Monday, August 23, 2010

Overtraining Syndrome: Knowing the Symptoms

Are you working hard, but instead of feeling that energetic spark that you’re supposed to get from exercise, you’re feeling tired and drained? Do you feel like you’ve hit a wall with your progress and you can’t seem to run any faster or do any better? In fact, do you feel like your athletic abilities are waning? Maybe it is time to consider the possibility that you are overtraining. This can happen to anyone when you are just working your body too hard. You may be very surprised that by taking an extra day of rest or scaling back on the intensity or duration of a few workouts each week your performance improves. Resting is an integral part of any training/exercise program that must be observed to achieve optimal performance and health benefits. Here are some signs to let you know if you are experiencing Overtraining Syndrome. This list is brought to you by ACSM’s Resource Manual For Guidelines For Exercise Testing and Prescription, 5th edition.

Functional Indicators:
1. Decline in physical performance and early onset of fatigue.
2. Decreased desire to train or decreased enjoyment from training or competition.
3. Loss of muscle strength, coordination, and maximal working capacity,
4. Increased submaximal heart rate. (This means that your heart rate is becoming higher at rest and during moderate exercise)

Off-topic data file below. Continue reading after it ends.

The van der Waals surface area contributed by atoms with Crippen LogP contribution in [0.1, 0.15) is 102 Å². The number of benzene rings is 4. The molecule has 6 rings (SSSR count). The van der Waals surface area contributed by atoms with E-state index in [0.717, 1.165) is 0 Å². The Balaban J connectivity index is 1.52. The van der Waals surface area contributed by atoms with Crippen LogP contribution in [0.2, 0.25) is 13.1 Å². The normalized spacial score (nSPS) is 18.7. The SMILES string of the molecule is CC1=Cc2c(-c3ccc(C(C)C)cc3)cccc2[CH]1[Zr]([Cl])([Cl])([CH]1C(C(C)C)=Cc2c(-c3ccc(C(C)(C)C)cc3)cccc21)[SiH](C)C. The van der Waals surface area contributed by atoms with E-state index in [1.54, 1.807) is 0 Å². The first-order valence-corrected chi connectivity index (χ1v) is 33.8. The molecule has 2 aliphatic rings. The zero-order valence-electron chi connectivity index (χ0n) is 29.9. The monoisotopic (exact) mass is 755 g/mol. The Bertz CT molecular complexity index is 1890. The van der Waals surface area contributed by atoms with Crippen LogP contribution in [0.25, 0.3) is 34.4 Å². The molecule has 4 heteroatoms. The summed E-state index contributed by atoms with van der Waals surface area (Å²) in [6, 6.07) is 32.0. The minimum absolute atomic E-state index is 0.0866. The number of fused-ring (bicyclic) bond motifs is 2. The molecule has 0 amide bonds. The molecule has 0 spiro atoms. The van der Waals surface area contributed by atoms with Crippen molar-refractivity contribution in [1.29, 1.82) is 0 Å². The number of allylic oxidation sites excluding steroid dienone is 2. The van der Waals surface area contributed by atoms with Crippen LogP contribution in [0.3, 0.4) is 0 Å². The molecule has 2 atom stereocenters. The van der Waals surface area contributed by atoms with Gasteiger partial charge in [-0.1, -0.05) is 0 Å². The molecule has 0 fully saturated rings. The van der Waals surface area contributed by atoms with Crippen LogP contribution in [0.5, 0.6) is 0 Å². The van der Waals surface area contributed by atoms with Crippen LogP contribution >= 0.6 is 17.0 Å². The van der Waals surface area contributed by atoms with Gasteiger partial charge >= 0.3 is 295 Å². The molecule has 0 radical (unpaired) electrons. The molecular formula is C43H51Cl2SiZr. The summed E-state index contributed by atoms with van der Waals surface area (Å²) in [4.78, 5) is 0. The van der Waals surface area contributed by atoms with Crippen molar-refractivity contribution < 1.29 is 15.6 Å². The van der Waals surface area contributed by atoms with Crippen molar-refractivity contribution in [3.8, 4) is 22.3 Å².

5. Prolonged recovery from typical training sessions or competitive events.
6. Presence of tenderness and soreness in muscles and joints.
7. Overuse injuries.

Metabolic and Psychologic Indicators:
1. Loss of appetite and body weight loss.
2. GI disturbances; occasional nausea.
3. Increased susceptibility to upper respiratory infections (altered immune function).
4. Emotional instability characterized by general fatigue, apathy, depression, and irritability.
5. Sleep disturbances.

Motivational Monday:
I exercise because it gives me more energy to get through the day!


  1. Good information. Sadly, I don't think I'm in danger of overtraining syndrome.

  2. Interesting post! I don't think I meet the criteria here, but I was curious about something. Every time I do a long run (7+ miles), I am wiped out unless I can get in a nap. Is that normal?

  3. statmom: Yes it is pretty normal when you are new to longer runs. Just make sure you are hydrating well and getting a nice snack after your run. That does help, but to some extent, you're just going to be tired. That should get better!